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I am an advocate for always reviewing every book I read, not only does it give other readers an insight into the narrative but also acknowledges the author’s hard work. A review is the life blood of any author – so please write a review, even a single sentence is enough. It can be on any platform: Smashwords, Goodreads or Amazon or copy & paste to put it on all three!

My Goodreads page is here if you want to find out what my reviews were for each of the books listed below.
https://www.goodreads.com/review/list/5477628-mandy-eve-barnett?shelf=read

2019 Books: The Clockmaker’s Daughter, Elevation, The Love Song of Miss Queenie Hennessy, The Lucky One, Spook-Science Tackles the Afterlife, The Icarus Girl, Things Withered, Magnetic North, The Asylum for Wayward Victorian Girls, Becoming, Sixpence House, Hollow City, Lomita for Ever, The Little Paris Bookshop, To Air the Laundry, Mrs Everything, Hearts in the Spotlight, Stranger in the Woods, 10 Days in December, Dirt Road, Steampunk FAQ, River of Destiny & Past Presence.

This number equates to about a book and a half a month, which considering I was also writing is not too bad.

As you will see, it is apparent I do not have a particular genre I favour, I much rather chose a book due to the topic or story line than stick to one type of narrative. The Spook book was loaned to me by a friend, who knew of my life long interest in reincarnation and I ordered Stranger in the Woods, as it was one of the news stories I utilized in a work in progress. The others were picked by chance as the blurb caught my eye.

How do you pick a book to read?

Do you have a particular genre you read?

 

Celebrating A Decade of Writing

December 12, 2019
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This year I celebrate a decade of writing. It was not something my creative brain discovered until I came to Canada. Throughout my younger life art was my main creative outlet, whether it was painting, collage, pottery, sculpture, textiles, knitting, sewing, and many more. I would spend my lunch hours in the art room at school rather than in the playground, it was my happy place. From creating abstract art in a multiple of mediums to utilizing fabric remnants found at Liberty’s of London for summer tops, I indulged my creativity.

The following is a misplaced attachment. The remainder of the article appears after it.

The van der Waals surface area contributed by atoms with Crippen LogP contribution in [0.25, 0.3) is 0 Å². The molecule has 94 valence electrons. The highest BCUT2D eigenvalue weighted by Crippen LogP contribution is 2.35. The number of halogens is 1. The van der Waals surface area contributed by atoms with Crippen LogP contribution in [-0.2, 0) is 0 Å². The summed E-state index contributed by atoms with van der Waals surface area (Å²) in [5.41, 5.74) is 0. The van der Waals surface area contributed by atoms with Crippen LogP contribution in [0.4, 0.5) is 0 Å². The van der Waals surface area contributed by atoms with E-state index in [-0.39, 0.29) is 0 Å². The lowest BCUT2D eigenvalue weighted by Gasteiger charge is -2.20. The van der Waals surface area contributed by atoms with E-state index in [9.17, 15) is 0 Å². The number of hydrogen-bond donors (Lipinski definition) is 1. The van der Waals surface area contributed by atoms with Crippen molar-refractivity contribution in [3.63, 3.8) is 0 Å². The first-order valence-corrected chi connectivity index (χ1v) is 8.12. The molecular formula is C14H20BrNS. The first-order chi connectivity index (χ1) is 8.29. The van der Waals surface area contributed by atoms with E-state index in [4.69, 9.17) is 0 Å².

This changed as I began adult life and my creative outlets ceased as I entered the workforce and socialized with my peers and then had children. I dappled in rug design without success and although I was gifted an easel one Christmas and attended an art class for a short time, I just didn’t have the time or motivation. It was only when I came to Canada and there was an opportunity to find a creative outlet that I made the decision to find one. I stumbled across the writing group, The Writers Foundation of Strathcona County (https://www.wfscsherwoodpark.com/ ) by pure chance on a trip to the local library and decided to attend a meeting. From that point on I found my ‘place’ and began to learn a new skill, one which has given me not just a group of firm and supportive friends but also allowed me to discover my new country, as well as attend numerous events and a connection to many other writers from home and further afield.

I blogged about my first writing experience here: https://mandyevebarnett.com/2010/08/17/discovering-a-passion/

Now I have eight published books and three work in progress manuscripts (and numerous ideas filed) and there is no slow down in sight for my writing passion. It has gripped me and I am so happy I ‘found’ my creative life again.

Not only have I written novels but also participated in National Novel Writing Month a total of ten times, attended numerous writing retreats and workshops, presented at workshops, started a freelance writing business (https://tailoredthemedtosuit.wordpress.com/ ) and became Secretary to my writers group. I am truly immersed in the writing life and am so glad I braved that first writing group meeting.

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Why not share your writing life experience?